The country is an exception in Central Asia, as it enjoys relative freedom of expression and of the press, despite an unstable economy and rampant official corruption.
The government still controls all traditional media and is trying to extend its influence to privately owned outlets. But a degree of pluralism exists, as seen in the popularity of news sites such as 24.kgt, Kaktus.media and Kloop.kg, and the growth of investigative and data journalism. The media sector has been expanding in recent years, with more than 50 television companies. Radio and television are the country’s major news sources.
Kyrgyzstan’s political environment is very unstable and polarised. The country has experienced three revolutions since independence in 1991. Some media outlets are used by political leaders to advance their personal interests. Public institutions restrict journalists’ access to information.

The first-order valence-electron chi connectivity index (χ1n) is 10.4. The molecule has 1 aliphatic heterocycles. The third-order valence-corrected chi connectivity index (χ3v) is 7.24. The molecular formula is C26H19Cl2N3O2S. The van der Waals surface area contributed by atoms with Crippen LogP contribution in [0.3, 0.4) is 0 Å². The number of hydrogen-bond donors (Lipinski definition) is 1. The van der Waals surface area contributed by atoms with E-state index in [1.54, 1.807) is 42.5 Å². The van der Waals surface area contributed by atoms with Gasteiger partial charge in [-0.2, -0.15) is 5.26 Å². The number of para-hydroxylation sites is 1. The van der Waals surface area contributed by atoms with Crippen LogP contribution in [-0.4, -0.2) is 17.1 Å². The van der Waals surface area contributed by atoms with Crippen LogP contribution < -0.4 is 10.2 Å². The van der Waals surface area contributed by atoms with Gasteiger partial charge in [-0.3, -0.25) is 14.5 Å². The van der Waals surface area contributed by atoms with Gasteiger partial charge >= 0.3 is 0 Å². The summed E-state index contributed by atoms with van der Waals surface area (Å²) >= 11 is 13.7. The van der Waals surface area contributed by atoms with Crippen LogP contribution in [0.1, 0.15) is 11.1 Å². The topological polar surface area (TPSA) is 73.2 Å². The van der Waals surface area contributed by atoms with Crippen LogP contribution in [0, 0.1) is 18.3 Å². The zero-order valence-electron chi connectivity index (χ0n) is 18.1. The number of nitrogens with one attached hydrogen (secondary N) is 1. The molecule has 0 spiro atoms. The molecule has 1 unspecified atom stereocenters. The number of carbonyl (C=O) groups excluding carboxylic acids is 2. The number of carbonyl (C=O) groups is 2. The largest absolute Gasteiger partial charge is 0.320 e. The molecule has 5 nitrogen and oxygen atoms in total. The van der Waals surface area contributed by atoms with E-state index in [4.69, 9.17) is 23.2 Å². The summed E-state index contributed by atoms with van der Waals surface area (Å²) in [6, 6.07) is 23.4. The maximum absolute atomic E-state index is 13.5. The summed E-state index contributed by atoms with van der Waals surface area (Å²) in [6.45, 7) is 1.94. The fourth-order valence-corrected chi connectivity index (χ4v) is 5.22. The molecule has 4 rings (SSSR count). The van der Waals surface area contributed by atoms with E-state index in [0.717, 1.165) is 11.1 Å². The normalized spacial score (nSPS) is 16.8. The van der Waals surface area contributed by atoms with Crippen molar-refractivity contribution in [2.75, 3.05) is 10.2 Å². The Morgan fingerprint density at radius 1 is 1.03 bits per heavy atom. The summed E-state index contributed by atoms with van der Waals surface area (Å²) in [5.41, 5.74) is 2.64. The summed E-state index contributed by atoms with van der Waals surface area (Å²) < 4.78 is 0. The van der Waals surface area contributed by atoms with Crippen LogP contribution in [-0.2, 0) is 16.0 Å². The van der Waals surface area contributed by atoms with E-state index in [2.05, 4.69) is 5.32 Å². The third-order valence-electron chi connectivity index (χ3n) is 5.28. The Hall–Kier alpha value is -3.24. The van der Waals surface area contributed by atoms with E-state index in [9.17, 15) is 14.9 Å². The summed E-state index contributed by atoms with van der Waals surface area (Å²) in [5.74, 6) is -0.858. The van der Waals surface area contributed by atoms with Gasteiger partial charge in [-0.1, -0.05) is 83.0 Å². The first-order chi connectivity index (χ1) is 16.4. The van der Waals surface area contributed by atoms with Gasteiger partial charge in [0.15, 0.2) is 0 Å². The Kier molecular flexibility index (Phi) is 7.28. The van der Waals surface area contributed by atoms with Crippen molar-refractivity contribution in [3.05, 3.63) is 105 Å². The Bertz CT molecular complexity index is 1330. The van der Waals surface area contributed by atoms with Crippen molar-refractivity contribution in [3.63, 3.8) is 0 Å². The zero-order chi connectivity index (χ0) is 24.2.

Officials in recent years have been trying to strengthen censorship and to promulgate laws to restrict press freedom. After a fruitless attempt in 2020, President Sadyr Japarov signed a law in 2021 to restrict dissemination of so-called “false information” – a law that violates the constitution as well as international treaties, and limits press freedom.
Massive official support of pro-government publications distorts competition between outlets. In addition, officials threaten to introduce a bill to label independent media that receive financial support from abroad as “foreign agents”.
The country’s high level of corruption leads to public appreciation for investigative work on the subject. But most people do not share the critical opinions and democratic ideas that journalists disseminate.
Independent media are regularly condemned when they criticise the authorities, in particular for defamation. They are sometimes the target of cyber attacks following the publication of articles about corruption. Investigative journalists are targets of violence, as are reporters at rallies and demonstrations.